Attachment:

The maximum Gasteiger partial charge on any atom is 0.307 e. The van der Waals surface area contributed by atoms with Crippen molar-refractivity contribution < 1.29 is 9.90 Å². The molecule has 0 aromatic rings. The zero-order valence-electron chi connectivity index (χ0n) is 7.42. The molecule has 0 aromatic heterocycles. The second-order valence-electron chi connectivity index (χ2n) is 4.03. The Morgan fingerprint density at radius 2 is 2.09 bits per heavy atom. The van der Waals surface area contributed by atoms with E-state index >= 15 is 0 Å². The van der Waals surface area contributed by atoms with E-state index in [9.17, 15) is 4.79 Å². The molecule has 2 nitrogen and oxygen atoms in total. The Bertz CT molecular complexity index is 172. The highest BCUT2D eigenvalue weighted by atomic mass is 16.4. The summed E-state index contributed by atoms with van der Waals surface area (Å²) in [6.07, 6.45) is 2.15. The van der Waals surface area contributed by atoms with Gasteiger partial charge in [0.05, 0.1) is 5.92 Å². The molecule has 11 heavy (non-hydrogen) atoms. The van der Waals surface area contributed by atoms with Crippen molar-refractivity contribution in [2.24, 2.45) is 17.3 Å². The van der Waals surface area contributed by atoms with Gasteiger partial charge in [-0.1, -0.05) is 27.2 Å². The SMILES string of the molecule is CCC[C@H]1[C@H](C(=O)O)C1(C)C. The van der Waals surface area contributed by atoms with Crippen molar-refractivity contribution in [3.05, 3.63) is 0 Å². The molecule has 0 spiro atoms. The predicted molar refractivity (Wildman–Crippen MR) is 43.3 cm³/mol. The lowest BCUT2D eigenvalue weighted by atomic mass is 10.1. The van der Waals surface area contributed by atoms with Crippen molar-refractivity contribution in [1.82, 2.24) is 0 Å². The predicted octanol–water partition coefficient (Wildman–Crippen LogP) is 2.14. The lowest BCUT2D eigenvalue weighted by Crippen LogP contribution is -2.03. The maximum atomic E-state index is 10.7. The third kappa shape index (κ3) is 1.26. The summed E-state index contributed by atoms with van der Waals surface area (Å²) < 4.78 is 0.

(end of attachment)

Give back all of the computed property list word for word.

The maximum Gasteiger partial charge on any atom is 0.307 e. The van der Waals surface area contributed by atoms with Crippen molar-refractivity contribution < 1.29 is 9.90 Å². The molecule has 0 aromatic rings. The zero-order valence-electron chi connectivity index (χ0n) is 7.42. The molecule has 0 aromatic heterocycles. The second-order valence-electron chi connectivity index (χ2n) is 4.03. The Morgan fingerprint density at radius 2 is 2.09 bits per heavy atom. The van der Waals surface area contributed by atoms with E-state index >= 15 is 0 Å². The van der Waals surface area contributed by atoms with E-state index in [9.17, 15) is 4.79 Å². The molecule has 2 nitrogen and oxygen atoms in total. The Bertz CT molecular complexity index is 172. The highest BCUT2D eigenvalue weighted by atomic mass is 16.4. The summed E-state index contributed by atoms with van der Waals surface area (Å²) in [6.07, 6.45) is 2.15. The van der Waals surface area contributed by atoms with Gasteiger partial charge in [0.05, 0.1) is 5.92 Å². The molecule has 11 heavy (non-hydrogen) atoms. The van der Waals surface area contributed by atoms with Crippen molar-refractivity contribution in [2.24, 2.45) is 17.3 Å². The van der Waals surface area contributed by atoms with Gasteiger partial charge in [-0.1, -0.05) is 27.2 Å². The SMILES string of the molecule is CCC[C@H]1[C@H](C(=O)O)C1(C)C. The van der Waals surface area contributed by atoms with Crippen molar-refractivity contribution in [3.05, 3.63) is 0 Å². The molecule has 0 spiro atoms. The predicted molar refractivity (Wildman–Crippen MR) is 43.3 cm³/mol. The lowest BCUT2D eigenvalue weighted by atomic mass is 10.1. The van der Waals surface area contributed by atoms with Crippen molar-refractivity contribution in [1.82, 2.24) is 0 Å². The predicted octanol–water partition coefficient (Wildman–Crippen LogP) is 2.14. The lowest BCUT2D eigenvalue weighted by Crippen LogP contribution is -2.03. The maximum atomic E-state index is 10.7. The third kappa shape index (κ3) is 1.26. The summed E-state index contributed by atoms with van der Waals surface area (Å²) < 4.78 is 0.